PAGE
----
Updated Wednesday, July 26th, 2023
Some facilities offer special services to persons with dementia if they meet certain licensing requirements. Review the facility’s plan of operation to find out about their philosophy of dementia care, special dementia services and staff training.
- Refer to the Dementia Care Checklist.
- Family caregivers should contact support groups available through the Alzheimer’s Association at www.alz.org/norcal or Family Caregiver Alliance 1-800-445-8106 or atwww.caregiver.org for regional Caregiver Resource Centers.
Health-Related Conditions Accepted
Residential Care Facilities for the Elderly are non-medical facilities. Therefore, some medical conditions are not allowed (prohibited health conditions) in a Residential Care Facility for the Elderly (e.g., tube feeding, open bedsores, i.e. stage 3 bedsores). Individuals who require 24-hour nursing care are not allowed in a residential care facility for the elderly.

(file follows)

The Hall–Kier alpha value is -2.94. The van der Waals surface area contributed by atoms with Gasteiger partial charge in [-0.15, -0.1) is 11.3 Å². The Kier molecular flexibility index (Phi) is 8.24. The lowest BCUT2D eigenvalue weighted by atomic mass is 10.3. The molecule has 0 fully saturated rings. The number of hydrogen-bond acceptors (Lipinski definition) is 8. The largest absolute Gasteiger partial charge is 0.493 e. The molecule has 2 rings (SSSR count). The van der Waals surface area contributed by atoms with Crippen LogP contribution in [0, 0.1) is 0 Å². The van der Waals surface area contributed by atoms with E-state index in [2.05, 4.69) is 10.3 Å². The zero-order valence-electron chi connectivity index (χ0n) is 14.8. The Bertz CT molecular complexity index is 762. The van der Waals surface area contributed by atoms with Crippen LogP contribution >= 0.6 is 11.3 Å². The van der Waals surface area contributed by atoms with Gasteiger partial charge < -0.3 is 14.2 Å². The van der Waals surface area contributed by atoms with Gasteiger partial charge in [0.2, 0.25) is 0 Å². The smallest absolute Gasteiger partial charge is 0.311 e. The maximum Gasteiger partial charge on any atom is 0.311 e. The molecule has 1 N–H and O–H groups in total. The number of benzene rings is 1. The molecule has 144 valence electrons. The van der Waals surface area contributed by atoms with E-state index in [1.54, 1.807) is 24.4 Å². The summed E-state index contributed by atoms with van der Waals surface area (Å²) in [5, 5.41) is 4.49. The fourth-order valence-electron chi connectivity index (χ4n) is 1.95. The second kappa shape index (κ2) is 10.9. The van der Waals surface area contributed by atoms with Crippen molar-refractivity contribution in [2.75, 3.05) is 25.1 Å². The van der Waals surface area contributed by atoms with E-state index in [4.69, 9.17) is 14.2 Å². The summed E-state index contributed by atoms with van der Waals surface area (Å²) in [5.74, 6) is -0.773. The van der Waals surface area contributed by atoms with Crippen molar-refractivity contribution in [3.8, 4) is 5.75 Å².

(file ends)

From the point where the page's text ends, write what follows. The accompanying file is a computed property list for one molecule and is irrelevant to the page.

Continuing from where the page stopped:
Other health conditions (restricted health conditions), e.g., liquid oxygen, catheter or colostomy/ileastomy care, diabetes, etc., may be allowed if the resident is physically and mentally capable of performing self-care or the care is performed by an appropriately skilled professional.
Check the facilities’ license to see if they have met the requirements to serve persons who need help in leaving the building in case of emergency either by mechanical device such as a wheelchair or walker or by staff assistance (i.e., non-ambulatory). The facility might also have a “waiver” from the licensing agency permitting them to offer services to persons who are diagnosed with a terminal medical condition (i.e., hospice waiver).